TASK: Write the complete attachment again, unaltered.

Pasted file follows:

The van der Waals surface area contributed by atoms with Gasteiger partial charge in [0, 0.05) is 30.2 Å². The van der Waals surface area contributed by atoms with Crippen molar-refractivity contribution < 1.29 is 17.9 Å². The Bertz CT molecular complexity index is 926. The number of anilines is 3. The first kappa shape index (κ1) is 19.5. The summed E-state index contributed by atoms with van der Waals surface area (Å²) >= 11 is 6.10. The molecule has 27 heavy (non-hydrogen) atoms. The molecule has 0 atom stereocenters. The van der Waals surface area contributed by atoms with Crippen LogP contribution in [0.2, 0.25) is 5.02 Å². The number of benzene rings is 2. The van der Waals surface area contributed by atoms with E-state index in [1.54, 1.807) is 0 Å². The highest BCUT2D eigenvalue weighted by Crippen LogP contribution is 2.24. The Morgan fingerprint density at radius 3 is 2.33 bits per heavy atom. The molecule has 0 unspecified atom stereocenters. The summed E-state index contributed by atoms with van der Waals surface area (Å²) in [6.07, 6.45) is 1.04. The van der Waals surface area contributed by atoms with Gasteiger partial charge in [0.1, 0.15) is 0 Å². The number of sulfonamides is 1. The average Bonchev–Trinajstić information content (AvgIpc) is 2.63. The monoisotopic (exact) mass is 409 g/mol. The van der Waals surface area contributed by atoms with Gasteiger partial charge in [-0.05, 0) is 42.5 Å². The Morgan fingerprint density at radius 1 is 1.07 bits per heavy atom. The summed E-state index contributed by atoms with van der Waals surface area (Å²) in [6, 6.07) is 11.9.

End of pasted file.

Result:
The van der Waals surface area contributed by atoms with Gasteiger partial charge in [0, 0.05) is 30.2 Å². The van der Waals surface area contributed by atoms with Crippen molar-refractivity contribution < 1.29 is 17.9 Å². The Bertz CT molecular complexity index is 926. The number of anilines is 3. The first kappa shape index (κ1) is 19.5. The summed E-state index contributed by atoms with van der Waals surface area (Å²) >= 11 is 6.10. The molecule has 27 heavy (non-hydrogen) atoms. The molecule has 0 atom stereocenters. The van der Waals surface area contributed by atoms with Crippen LogP contribution in [0.2, 0.25) is 5.02 Å². The number of benzene rings is 2. The van der Waals surface area contributed by atoms with E-state index in [1.54, 1.807) is 0 Å². The highest BCUT2D eigenvalue weighted by Crippen LogP contribution is 2.24. The Morgan fingerprint density at radius 3 is 2.33 bits per heavy atom. The molecule has 0 unspecified atom stereocenters. The summed E-state index contributed by atoms with van der Waals surface area (Å²) in [6.07, 6.45) is 1.04. The van der Waals surface area contributed by atoms with Gasteiger partial charge in [0.1, 0.15) is 0 Å². The number of sulfonamides is 1. The average Bonchev–Trinajstić information content (AvgIpc) is 2.63. The monoisotopic (exact) mass is 409 g/mol. The van der Waals surface area contributed by atoms with Gasteiger partial charge in [-0.05, 0) is 42.5 Å². The Morgan fingerprint density at radius 1 is 1.07 bits per heavy atom. The summed E-state index contributed by atoms with van der Waals surface area (Å²) in [6, 6.07) is 11.9.